Revocable Living Trusts
An important estate planning goal for many individuals is to be sure that their money and assets ultimately passes to their loved ones, rather than their creditors. One common estate planning tool used for this purpose is the trust. Essentially, a trust is a legal arrangement under which the creator (often called a “trust maker”) transfers ownership of assets into the care of a person, two people or a trust company (the “trustee”) to be administered for the benefit of another person or group of people (the “beneficiaries”). The document that establishes the responsibilities of the trustee and the rights of the beneficiaries is called the “trust instrument,” “trust agreement” or simply “the trust.”
A revocable living trust does not protect your assets from your creditors. This is because a revocable living trust can, by its terms, be changed or terminated at any time. Due to these terms, the trust creator maintains ownership of his or her assets. Therefore, a creditor could force the owner of a revocable living trust to terminate the trust and surrender the assets.
One type of trust that will protect assets from creditors of the beneficiary is an irrevocable trust. Once the trust maker establishes an irrevocable trust, he or she no longer legally owns the assets he or she transferred to the trust, and can no longer control how those assets are invested or distributed. By creating an irrevocable trust, the trust maker surrenders the ability to later modify the trust instrument.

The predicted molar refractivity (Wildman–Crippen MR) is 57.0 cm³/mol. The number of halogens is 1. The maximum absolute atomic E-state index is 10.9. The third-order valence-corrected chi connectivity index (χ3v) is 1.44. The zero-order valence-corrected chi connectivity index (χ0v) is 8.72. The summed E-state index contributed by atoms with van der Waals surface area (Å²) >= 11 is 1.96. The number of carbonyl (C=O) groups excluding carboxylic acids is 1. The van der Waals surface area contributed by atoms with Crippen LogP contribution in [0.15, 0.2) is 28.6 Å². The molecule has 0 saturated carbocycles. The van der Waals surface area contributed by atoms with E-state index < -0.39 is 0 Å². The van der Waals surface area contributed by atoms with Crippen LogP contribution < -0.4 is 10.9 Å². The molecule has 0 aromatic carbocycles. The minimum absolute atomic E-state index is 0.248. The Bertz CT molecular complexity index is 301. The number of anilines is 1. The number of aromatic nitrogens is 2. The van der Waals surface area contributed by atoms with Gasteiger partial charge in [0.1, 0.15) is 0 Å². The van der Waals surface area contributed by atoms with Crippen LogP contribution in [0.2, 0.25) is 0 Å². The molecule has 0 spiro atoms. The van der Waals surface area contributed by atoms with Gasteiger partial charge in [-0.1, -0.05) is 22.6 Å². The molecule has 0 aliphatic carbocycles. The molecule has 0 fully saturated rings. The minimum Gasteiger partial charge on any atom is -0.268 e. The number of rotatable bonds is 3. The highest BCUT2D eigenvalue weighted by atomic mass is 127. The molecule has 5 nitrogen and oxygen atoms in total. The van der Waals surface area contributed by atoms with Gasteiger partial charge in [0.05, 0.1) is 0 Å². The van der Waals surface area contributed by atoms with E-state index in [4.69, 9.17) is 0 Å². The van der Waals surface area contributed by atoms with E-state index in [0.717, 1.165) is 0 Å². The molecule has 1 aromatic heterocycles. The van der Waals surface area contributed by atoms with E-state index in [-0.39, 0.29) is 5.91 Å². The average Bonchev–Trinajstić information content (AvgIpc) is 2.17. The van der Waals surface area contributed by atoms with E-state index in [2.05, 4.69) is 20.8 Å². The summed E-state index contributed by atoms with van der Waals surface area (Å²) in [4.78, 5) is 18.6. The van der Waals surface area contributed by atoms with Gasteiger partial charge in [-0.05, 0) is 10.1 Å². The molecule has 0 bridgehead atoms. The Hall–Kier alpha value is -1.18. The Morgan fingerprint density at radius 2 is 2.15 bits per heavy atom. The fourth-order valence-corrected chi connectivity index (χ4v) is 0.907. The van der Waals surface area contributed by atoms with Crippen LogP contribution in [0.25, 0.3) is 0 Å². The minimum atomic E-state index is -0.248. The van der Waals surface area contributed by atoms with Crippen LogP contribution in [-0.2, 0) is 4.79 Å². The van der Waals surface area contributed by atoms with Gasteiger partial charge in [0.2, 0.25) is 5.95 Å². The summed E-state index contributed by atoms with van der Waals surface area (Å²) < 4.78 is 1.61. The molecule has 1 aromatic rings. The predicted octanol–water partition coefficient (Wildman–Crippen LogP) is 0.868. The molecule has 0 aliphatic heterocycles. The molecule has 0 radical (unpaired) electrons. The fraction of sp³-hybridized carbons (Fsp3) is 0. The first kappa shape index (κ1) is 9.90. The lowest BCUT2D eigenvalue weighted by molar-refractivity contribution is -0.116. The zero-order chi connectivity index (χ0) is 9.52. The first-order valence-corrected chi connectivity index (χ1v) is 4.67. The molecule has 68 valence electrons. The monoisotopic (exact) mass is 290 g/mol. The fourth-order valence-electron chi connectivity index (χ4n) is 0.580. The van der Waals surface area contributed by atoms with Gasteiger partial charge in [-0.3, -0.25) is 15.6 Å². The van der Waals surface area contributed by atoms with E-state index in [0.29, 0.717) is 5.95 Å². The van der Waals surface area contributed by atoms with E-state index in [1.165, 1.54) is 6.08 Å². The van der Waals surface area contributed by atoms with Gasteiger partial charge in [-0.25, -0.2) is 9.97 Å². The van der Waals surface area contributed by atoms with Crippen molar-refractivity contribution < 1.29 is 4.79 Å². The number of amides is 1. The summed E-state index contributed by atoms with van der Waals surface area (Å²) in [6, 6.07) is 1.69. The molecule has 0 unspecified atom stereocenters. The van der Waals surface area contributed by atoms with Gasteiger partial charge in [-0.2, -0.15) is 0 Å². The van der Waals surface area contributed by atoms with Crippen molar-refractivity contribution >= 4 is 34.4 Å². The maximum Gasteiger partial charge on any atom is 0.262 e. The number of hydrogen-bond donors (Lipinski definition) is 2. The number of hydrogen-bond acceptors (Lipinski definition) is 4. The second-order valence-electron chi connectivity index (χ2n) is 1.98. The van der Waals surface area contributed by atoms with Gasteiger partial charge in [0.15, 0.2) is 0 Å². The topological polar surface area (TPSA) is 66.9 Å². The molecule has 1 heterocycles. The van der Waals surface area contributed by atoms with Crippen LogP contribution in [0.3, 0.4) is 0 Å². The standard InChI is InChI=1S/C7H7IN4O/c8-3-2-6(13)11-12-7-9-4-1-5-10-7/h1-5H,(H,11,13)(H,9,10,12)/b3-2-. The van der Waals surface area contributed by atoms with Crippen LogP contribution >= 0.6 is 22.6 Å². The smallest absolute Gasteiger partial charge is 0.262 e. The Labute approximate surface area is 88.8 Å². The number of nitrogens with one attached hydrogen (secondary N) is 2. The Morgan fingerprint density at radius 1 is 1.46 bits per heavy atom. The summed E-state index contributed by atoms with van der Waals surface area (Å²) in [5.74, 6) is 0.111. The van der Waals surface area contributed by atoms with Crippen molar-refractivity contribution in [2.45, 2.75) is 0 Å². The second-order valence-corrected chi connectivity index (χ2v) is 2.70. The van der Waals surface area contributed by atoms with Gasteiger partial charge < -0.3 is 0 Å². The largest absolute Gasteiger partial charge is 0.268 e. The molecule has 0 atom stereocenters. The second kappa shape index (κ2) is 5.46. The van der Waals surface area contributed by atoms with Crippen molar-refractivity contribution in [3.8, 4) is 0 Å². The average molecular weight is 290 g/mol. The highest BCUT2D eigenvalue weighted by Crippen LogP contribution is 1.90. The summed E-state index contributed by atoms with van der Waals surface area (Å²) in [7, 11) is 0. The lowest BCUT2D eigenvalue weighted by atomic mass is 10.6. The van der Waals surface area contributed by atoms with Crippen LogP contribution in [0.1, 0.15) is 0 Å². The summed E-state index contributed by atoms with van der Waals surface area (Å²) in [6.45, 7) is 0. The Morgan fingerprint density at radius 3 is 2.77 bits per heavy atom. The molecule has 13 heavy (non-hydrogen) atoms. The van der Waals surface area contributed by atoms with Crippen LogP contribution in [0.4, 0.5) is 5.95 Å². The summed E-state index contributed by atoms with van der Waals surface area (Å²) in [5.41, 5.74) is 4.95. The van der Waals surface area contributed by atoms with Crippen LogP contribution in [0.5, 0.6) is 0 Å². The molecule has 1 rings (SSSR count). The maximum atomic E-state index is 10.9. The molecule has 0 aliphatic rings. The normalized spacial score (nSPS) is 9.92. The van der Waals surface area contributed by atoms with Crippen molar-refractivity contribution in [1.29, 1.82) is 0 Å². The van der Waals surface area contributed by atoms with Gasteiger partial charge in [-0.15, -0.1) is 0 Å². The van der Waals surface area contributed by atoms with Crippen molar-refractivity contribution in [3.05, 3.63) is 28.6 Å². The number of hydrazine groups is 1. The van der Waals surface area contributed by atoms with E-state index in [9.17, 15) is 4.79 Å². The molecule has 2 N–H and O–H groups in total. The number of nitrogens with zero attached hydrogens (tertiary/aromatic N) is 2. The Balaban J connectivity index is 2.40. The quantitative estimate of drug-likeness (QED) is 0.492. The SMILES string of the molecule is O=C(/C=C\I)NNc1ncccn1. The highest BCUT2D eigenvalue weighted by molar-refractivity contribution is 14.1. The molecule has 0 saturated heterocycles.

Due to the change in ownership of assets, a future creditor of a beneficiary cannot satisfy a judgment against the assets held in irrevocable trust. This is true even where the trust creator establishes himself as the beneficiary of a discretionary trust. However, Arizona trust law provides that if the trust maker is the beneficiary of the trust the assets in the trust are not protected from the trust maker's creditors. It’s critically important to understand that the extent of protection turns largely on state law issues.
Importantly, a court can undo an individual’s transfer to a trust if it finds that the transfer was made with the intention of defrauding creditors. These transfers are considered fraudulent, and in many cases carry significant legal penalties. This is why it is important to practice asset protection planning well before you even anticipate being the subject of any liability. Moreover, it is imperative that you work closely with experienced and credible legal counsel before engaging in asset protection.
Unless you tell us otherwise, the trust we create for you will provide life-time asset protection for your loved ones who become beneficiaries of the irrevocable trusts created for them after you die. This means that the inherited assets in the beneficiary's trust are protected from the beneficiary's creditors, ex-spouses and the bankruptcy court.
About the Trustee of a Trust
You will be the initial trustee of your trust. The trustee has the legal obligation to manage the trust's assets for the benefit of the current beneficiary or beneficiaries of the trust. As trustee you have complete power over all assets owned by the trust.
A successor trustee is a person, trust company or public fiduciary who becomes a trustee of your trust if you were to die, become mentally incapacitated or resign as trustee. Because a successor trustee will have control of the assets in the trust you should take care on who you appoint to be a successor trustee or co-trustee. Your trust could appoint two people to become co-trustees in which case they would each have control of trust assets and be obligated to carry out the terms of the trust.